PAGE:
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Swap transaction?

  • Last Updated:
  • Aug 25th, 2019 5:31 pm
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[OP]
Newbie
Apr 1, 2017
14 posts
1 upvote

Swap transaction?

Hello,

I recently sold off a stock that's pretty illiquid from my RRSP as I wanted to buy some more of another stock. Since it was so illiquid my wife decided to take on the shares in her margin account since she's got plenty of excess margin and she already holds the stock anyways so she believes in the company. We were told the next day that the trade wasn't allowed as it's considered a swap transaction by the CRA and we couldn't trade from a registered to non registered account like that and that the trade could be done from margin to margin. That kind of defeats the purpose of me freeing up some funds in my RRSP. Can we do an RRSP to RRSP or TFSA transaction instead? Would a registered to registered cross be allowed?

And just to be clear i'm not selling to her at a discount or anything. Stock has been trading at 52 cents for the last week and that's what we did our transaction at. I asked the gentleman at my brokerage but his out of office was on as he left early on Friday and won't be in until Monday. Was hoping I could get some clarification on here before I reached out to him Monday morning.

Thanks!
2 replies
Banned
Aug 23, 2019
899 posts
450 upvotes
I don't understand your post.
If its thinly trade you are the market maker. Put up your sell order and have your wife put up the buy order. She will get your shares at that price. Why would you go through the hassle of a swap?
Also they banned this transacrion EXACTLY for this reason. Because on thinly traded shares you can take advantage of said values as you are the market maker.




https://www.google.ca/amp/s/www.theglob ... le4420522/

I asked my broker if I could transfer in kind some stocks out of my registered retirement savings plan into my non-registered account, and replace them with cash in the RRSP. My broker said the Canada Revenue Agency no longer allows this. Is he correct?

Yes, he is correct.

The 2011 federal budget effectively shut down these so called "swap" transactions where property is swapped "in-kind" between registered and non-registered accounts. Note that one-way transfers in or out of the RRSP are still acceptable such that you can still make a contribution in-kind and a withdrawal in-kind, the former using RRSP contribution room and the latter being included in income as a taxable withdrawal.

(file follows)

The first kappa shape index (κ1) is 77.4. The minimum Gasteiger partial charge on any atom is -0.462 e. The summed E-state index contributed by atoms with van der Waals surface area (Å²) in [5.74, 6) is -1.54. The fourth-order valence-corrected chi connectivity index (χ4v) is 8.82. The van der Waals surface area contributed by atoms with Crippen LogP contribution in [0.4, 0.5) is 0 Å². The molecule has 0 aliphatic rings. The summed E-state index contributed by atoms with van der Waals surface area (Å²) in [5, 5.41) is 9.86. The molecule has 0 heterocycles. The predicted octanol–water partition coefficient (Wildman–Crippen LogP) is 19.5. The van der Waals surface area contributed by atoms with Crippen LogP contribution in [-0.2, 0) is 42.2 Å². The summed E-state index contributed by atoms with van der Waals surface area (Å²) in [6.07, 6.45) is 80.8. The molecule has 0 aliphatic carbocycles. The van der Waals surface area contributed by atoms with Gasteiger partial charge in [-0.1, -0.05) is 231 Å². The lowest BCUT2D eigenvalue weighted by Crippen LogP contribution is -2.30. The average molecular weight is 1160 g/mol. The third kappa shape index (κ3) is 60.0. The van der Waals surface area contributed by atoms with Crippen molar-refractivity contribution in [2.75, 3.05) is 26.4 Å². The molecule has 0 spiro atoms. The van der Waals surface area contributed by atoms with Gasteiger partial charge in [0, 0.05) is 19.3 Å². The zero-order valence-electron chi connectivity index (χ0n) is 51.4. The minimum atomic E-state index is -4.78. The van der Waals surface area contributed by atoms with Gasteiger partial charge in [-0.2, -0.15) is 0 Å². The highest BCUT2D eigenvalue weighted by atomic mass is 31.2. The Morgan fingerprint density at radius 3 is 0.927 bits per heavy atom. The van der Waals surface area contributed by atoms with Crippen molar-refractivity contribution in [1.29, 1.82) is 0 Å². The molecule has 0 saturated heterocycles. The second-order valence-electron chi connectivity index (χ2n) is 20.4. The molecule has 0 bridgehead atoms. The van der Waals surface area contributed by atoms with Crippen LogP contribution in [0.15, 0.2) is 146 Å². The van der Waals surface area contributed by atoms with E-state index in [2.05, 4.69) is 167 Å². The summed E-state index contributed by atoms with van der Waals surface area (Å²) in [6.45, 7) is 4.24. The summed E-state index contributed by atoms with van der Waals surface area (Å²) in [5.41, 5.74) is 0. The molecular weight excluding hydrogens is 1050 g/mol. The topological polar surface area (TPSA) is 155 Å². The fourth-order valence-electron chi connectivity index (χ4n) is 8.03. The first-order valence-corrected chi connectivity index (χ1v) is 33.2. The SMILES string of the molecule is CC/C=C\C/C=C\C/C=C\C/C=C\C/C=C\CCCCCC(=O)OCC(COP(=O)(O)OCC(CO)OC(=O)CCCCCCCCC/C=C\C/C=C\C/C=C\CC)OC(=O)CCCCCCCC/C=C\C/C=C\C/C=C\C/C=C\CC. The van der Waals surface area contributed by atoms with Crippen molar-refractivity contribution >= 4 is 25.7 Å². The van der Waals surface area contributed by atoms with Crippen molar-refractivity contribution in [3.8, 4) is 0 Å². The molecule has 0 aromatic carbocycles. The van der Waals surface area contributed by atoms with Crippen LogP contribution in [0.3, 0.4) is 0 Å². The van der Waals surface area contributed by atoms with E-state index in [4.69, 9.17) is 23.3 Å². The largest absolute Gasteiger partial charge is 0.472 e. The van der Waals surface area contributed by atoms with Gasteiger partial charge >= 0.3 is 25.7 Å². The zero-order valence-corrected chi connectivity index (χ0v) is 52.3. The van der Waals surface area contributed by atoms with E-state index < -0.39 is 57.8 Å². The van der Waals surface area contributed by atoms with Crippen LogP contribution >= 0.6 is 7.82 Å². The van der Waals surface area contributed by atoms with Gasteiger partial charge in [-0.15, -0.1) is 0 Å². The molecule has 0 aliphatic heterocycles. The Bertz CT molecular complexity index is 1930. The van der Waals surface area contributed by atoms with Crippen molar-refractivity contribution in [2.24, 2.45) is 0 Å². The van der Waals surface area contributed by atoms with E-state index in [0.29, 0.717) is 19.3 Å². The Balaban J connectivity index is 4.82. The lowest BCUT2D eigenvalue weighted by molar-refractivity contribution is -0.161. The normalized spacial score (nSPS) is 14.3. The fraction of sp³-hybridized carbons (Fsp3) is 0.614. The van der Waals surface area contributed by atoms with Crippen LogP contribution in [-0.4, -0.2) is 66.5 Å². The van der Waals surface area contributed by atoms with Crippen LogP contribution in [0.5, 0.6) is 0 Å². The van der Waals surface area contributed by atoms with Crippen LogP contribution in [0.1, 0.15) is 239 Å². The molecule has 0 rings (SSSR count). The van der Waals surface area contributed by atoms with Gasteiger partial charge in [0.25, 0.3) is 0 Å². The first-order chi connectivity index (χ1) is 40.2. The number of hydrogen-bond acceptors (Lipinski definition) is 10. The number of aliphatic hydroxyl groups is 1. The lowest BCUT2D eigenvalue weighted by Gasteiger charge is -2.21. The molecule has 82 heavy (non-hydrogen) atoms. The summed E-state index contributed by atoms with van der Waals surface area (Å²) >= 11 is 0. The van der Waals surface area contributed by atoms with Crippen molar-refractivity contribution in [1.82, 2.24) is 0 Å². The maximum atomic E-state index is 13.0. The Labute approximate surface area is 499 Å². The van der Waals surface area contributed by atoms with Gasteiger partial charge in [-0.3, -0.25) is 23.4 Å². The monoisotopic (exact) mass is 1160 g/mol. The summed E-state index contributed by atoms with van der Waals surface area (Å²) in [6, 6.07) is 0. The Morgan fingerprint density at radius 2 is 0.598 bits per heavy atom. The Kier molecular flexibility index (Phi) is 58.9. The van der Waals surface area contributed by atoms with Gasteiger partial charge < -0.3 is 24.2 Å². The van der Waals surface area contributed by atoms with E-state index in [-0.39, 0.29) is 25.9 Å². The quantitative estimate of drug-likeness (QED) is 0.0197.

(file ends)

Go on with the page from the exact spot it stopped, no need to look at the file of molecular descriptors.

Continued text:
While the purpose of this new anti-swap rule was to stop abusive swap transactions involving thinly traded, illiquid shares with questionable market values, it's clear that the rule catches all swap transactions, even ones which otherwise would be done in good faith using market values that are widely acceptable based on active trading volumes at the time of the swap.

A solution might be to liquidate the stocks inside the RRSP, resulting in the cash proceeds from the sale remaining in the RRSP. You would then use the cash you have outside your RRSP to buy back the stock in your non-registered account. Note that the downside, of course, is that depending on the type of brokerage account you have, you may face commissions on both the sell and the buy transactions.
Member
May 2, 2019
207 posts
186 upvotes
Vancouver
BaconBro wrote: We were told the next day that the trade wasn't allowed as it's considered a swap transaction by the CRA and we couldn't trade from a registered to non registered account like that and that the trade could be done from margin to margin. That kind of defeats the purpose of me freeing up some funds in my RRSP. Can we do an RRSP to RRSP or TFSA transaction instead? Would a registered to registered cross be allowed?
Not to TFSA, not to non-registered, questionable between RRSPs. There are multiple complications with that when dealing with related accounts, which include your own and your spouse's.

1) CRA keep adding rules to prevent artificial value transfer to/from registered accounts. See CRA document on tax advantages - RSPs, RESPs, RRIFs, RDSPs and TFSAs. It's complicated, in particular see Example 10 for a prohibited scheme similar to the OP's case: using thinly-traded securities to transfer value from one of the spouses' RRSP to the other's TFSA. It could lead to heavy penalties.

2) Also from CRA perspective, don't forget the superficial loss rule (non-registered only). In particular, one cannot claim a capital loss when selling stock in a non-registered account while buying it back within 30 days in a spouse's account. ACB calculation can be challenging if trading same securities in multiple related accounts.

3) From the stock broker regulator (IIROC), there are additional rules about market manipulation, which they can easily suspect if you trade a thinly-traded stock between your account and another account of your own or the spouse. I got a letter from Questrade legal department once when a trade went through between my accounts. It was a rather liquid ETF, but I saved myself $0.02 spread in the true RFD fashion. They asked me not to do that again.

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